Marijuana law is one of the most rapidly evolving areas of law nationwide. Half of the states, including Arizona, have legalized marijuana for medical purposes. Many of these new legalization laws have been enacted within the past ten years, which has resulted in a lack of historical precedent and court confusion on how to interpret the laws.
There had previously been a misconception that Arizona courts have decided the odor alone is not sufficient to support a search. However, there was actually an appellate split where two divisions of the Arizona Court of Appeals dealt with very similar issues, but came out with seemingly opposite results. In the earlier State v. Sisco, 238 Ariz. 229, (App. 2d Div. 2015) the court decided that the scent of marijuana alone does not support a search, whereas in State v. Cheatham, 237 Ariz. 502, (App. 1st Div. 2015) decided that odor alone can support a search. Although these two July 2015 cases had some arguable distinctions, the Arizona Supreme Court reviewed both decisions and provided clarity.
Today, the Arizona Supreme Court has decided that notwithstanding the Arizona Medical Marijuana Act (AMMA), the odor of marijuana alone is sufficient for an officer to have probable cause to search. Personally, I think the Court got it wrong and goes against the intent of AMMA. I think this decision detrimentally affects all Arizonans.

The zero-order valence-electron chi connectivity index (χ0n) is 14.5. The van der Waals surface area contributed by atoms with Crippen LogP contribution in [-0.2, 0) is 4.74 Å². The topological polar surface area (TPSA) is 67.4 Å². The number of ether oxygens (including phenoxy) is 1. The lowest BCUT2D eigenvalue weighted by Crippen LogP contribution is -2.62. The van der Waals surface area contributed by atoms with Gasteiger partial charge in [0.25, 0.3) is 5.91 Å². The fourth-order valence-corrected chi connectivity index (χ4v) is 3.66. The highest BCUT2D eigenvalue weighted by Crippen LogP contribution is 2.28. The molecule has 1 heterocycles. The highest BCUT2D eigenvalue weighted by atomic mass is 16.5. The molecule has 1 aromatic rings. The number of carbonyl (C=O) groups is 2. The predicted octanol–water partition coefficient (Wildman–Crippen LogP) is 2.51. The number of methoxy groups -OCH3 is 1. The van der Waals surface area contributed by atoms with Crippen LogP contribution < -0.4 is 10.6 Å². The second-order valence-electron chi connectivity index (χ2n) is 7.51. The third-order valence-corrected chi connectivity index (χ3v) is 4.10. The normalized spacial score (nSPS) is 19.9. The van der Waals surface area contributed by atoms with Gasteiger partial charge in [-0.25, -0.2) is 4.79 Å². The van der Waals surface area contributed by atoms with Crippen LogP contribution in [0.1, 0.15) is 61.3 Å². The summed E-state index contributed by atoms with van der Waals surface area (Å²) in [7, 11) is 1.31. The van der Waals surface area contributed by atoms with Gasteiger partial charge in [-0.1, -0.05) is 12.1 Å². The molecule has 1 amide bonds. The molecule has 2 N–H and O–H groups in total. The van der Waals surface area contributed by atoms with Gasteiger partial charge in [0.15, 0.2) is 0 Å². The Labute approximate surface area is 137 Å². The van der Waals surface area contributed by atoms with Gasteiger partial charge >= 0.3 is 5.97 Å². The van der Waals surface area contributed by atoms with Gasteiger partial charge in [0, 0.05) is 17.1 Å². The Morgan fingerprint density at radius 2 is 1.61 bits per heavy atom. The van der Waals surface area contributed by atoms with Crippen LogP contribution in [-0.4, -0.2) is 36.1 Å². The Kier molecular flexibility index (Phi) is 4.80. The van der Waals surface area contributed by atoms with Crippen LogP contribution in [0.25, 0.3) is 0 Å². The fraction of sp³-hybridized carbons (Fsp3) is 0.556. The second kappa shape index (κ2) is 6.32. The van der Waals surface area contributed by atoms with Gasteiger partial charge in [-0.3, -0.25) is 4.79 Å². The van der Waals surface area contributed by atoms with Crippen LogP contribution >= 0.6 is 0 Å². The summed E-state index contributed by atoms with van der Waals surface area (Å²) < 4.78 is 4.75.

For example, the police can now secure a warrant to search your apartment if the police smell marijuana from outside. They might do this even if it turns out that the smell of marijuana is coming from a neighboring apartment but police confuse it for yours. I wish I could say this is such an extreme example, but this is pretty close to what actually happened in Sisco where the police first searched the wrong unit. 238 Ariz. at 232. What’s worse is you might have your apartment searched when the smell is coming from your neighbor who might actually be using marijuana under AMMA as prescribed.
The Supreme Court did note that the odor alone standard constitutes “probable cause unless” in that law enforcement officers may have evidence of AMMA-compliant use or possession that might dispel probable cause ordinarily established by just the smell of marijuana. However, in practice, I cannot imagine this making any difference. Short of a patient or caregiver providing an AMMA card it is hard to imagine what type of evidence officers might consider demonstrating marijuana use consistent with AMMA.
The only language within the decision that gives me hope is that the Arizona Supreme Court notes in Paragraph 16 of State v. Sisco that “if Arizona eventually decriminalizes marijuana, our analysis and conclusion in this context might well be different.”
The Arizona Supreme Court’s opinions may be viewed at the following links:
Image courtesy of Zuzuan at FreeDigitalPhotos.net